Depression has colonized the world. Today, more than 300 million of us have been diagnosed as depressed. But 150 years ago, "depression" referred to a mood, not a sickness.
Does that mean people weren't sick before, only sad? Of course not. Mental illness is a complex thing, part biological, part social, its definition dependent on time and place. But in the mid-twentieth century, even as European empires were crumbling, new Western clinical models and treatments for mental health spread across the world. In so doing, "depression" began to displace older ideas like "melancholia," the Japanese "utsushô," or the Punjabi "sinking heart" syndrome.
Award-winning historian Jonathan Sadowsky tells this global story, chronicling the path-breaking work of psychiatrists and pharmacists, and the intimate sufferings of patients. Revealing the continuity of human distress across time and place, he shows us how different cultures have experienced intense mental anguish, and how they have tried to alleviate it. He reaches an unflinching conclusion: the devastating effects of depression are real. A number of treatments do reduce suffering, but a permanent cure remains elusive. Throughout the history of depression, there have been overzealous promoters of particular approaches, but history shows us that there is no single way to get better that works for everyone. Like successful psychotherapy, history can liberate us from the negative patterns of the past.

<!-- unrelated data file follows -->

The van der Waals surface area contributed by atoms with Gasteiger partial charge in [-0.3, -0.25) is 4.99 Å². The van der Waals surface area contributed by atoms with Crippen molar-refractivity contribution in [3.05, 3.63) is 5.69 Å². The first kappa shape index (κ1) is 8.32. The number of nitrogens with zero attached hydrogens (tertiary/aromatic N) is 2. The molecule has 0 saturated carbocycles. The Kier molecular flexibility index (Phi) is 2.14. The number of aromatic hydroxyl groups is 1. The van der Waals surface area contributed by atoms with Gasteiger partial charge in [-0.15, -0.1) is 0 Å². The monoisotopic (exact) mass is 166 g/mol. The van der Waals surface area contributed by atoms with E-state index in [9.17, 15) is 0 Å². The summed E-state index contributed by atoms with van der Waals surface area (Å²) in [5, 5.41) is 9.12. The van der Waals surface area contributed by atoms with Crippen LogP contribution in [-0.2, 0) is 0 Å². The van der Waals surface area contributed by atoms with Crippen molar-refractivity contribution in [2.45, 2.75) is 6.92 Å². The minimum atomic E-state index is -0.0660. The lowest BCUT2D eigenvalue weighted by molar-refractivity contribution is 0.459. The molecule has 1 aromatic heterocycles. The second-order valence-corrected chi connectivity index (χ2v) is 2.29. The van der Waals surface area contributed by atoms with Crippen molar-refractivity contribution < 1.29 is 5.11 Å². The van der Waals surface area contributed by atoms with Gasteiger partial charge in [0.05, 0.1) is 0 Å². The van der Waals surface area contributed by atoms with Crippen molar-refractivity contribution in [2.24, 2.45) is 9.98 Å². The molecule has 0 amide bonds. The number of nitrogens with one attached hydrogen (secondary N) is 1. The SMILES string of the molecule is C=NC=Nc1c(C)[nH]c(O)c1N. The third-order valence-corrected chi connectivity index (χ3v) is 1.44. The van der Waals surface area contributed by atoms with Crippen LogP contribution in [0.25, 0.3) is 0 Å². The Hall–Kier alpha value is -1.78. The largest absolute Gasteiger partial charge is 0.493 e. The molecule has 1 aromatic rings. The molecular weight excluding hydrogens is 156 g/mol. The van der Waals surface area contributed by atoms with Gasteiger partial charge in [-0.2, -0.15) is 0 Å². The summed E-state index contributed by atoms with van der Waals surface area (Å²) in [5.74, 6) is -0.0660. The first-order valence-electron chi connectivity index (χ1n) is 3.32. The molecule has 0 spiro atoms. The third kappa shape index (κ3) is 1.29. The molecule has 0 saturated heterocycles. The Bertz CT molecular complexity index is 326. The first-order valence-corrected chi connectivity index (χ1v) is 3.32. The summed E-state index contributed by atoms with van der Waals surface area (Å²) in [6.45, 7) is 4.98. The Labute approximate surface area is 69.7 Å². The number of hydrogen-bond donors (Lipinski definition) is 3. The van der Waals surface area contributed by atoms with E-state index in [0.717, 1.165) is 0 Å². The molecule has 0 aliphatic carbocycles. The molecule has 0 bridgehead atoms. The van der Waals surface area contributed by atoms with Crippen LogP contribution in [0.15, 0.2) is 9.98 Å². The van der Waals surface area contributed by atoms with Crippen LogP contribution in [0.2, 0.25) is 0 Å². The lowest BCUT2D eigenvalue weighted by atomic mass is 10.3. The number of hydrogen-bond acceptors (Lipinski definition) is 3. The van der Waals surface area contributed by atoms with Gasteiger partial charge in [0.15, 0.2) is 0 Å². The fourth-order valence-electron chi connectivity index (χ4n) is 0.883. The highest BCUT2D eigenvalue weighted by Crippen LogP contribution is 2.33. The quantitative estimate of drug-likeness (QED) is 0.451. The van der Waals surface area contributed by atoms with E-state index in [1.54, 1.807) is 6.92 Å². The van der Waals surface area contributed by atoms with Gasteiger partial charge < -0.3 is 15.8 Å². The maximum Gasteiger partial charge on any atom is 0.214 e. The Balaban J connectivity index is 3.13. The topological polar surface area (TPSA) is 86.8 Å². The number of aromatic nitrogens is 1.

"Drawing from literature, medicine, psychology, anthropology, and memoir, Jonathan Sadowsky shows how much the history of depression informs our present understanding of it. This is an immensely readable book which challenges dogmatic opinions about a complex condition which may be 'hard to manualize' but, sadly, is also too often politicized."
—Linda Gask, writer and psychiatrist
"Sadowsky deftly guides the reader across history and continents in search of depression's past, present, and future. Engagingly written, measured in tone, and nuanced in its conclusions, The Empire of Depression never loses sight of the human suffering at the heart of its subject."
—Greg Eghigian, editor of The Routledge History of Madness and Mental Health
"a wise and discerning work."
"What would an updated Anatomy of Melancholy look like? Perhaps something like Jonathan Sadowsky's The Empire of Depression.... Though neither a Galenist nor an Anglican priest, Sadowsky reminds one in many ways of Burton: wry, practical, humane...."
—Gregory Hayes, New York Review of Books
"With humour and personal reflexivity, Sadowsky unravels the history of depression in a comprehensive synthesis of a staggering range of sources, weaving classical, medical and academic literature with the tragic stories of prominent people such as artist, Mark Rothko and writer, Sylvia Plath."
—Jacqueline Leckie, Health and History
About the Author:
Jonathan Sadowsky's writing investigates madness and its compelling relationship with culture and society. A renowned historian of medicine, he is the author of Imperial Bedlam: Institutions of Madness and Colonialism in Southwest Nigeria, as well as Electroconvulsive Therapy in America: The Anatomy of a Political Controversy. He is the Theodore J. Castele Professor of the History of Medicine at Case Western Reserve University, where he is also Associate Director of the program in Medicine, Society, and Culture in the Department of Bioethics. In addition to holding degrees in African and European history, he has studied psychiatric epidemiology.